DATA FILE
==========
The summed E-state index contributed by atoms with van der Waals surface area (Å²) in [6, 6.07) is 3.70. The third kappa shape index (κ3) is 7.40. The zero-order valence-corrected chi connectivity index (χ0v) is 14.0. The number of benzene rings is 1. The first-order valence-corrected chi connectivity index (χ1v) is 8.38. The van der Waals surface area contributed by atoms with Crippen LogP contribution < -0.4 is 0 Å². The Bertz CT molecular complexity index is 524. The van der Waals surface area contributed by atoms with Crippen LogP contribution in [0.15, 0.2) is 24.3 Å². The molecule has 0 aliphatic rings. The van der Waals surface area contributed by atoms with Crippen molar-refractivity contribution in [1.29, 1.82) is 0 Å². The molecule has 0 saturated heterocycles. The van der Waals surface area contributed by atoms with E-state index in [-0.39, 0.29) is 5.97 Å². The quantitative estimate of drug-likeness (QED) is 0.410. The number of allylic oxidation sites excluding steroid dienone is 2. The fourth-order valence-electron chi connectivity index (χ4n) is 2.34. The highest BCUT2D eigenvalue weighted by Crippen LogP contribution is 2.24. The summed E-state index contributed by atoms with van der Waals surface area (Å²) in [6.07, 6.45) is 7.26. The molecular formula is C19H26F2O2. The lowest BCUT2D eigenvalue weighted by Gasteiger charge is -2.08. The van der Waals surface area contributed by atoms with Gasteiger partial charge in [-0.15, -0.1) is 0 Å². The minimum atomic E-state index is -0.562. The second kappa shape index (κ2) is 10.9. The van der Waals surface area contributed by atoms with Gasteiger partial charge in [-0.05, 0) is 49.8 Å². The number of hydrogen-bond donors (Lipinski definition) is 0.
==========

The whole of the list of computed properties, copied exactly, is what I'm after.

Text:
The summed E-state index contributed by atoms with van der Waals surface area (Å²) in [6, 6.07) is 3.70. The third kappa shape index (κ3) is 7.40. The zero-order valence-corrected chi connectivity index (χ0v) is 14.0. The number of benzene rings is 1. The first-order valence-corrected chi connectivity index (χ1v) is 8.38. The van der Waals surface area contributed by atoms with Crippen LogP contribution < -0.4 is 0 Å². The Bertz CT molecular complexity index is 524. The van der Waals surface area contributed by atoms with Crippen LogP contribution in [0.15, 0.2) is 24.3 Å². The molecule has 0 aliphatic rings. The van der Waals surface area contributed by atoms with Crippen molar-refractivity contribution in [1.29, 1.82) is 0 Å². The molecule has 0 saturated heterocycles. The van der Waals surface area contributed by atoms with E-state index in [-0.39, 0.29) is 5.97 Å². The quantitative estimate of drug-likeness (QED) is 0.410. The number of allylic oxidation sites excluding steroid dienone is 2. The fourth-order valence-electron chi connectivity index (χ4n) is 2.34. The highest BCUT2D eigenvalue weighted by Crippen LogP contribution is 2.24. The summed E-state index contributed by atoms with van der Waals surface area (Å²) in [6.07, 6.45) is 7.26. The molecular formula is C19H26F2O2. The lowest BCUT2D eigenvalue weighted by Gasteiger charge is -2.08. The van der Waals surface area contributed by atoms with Gasteiger partial charge in [-0.15, -0.1) is 0 Å². The minimum atomic E-state index is -0.562. The second kappa shape index (κ2) is 10.9. The van der Waals surface area contributed by atoms with Gasteiger partial charge in [-0.05, 0) is 49.8 Å². The number of hydrogen-bond donors (Lipinski definition) is 0.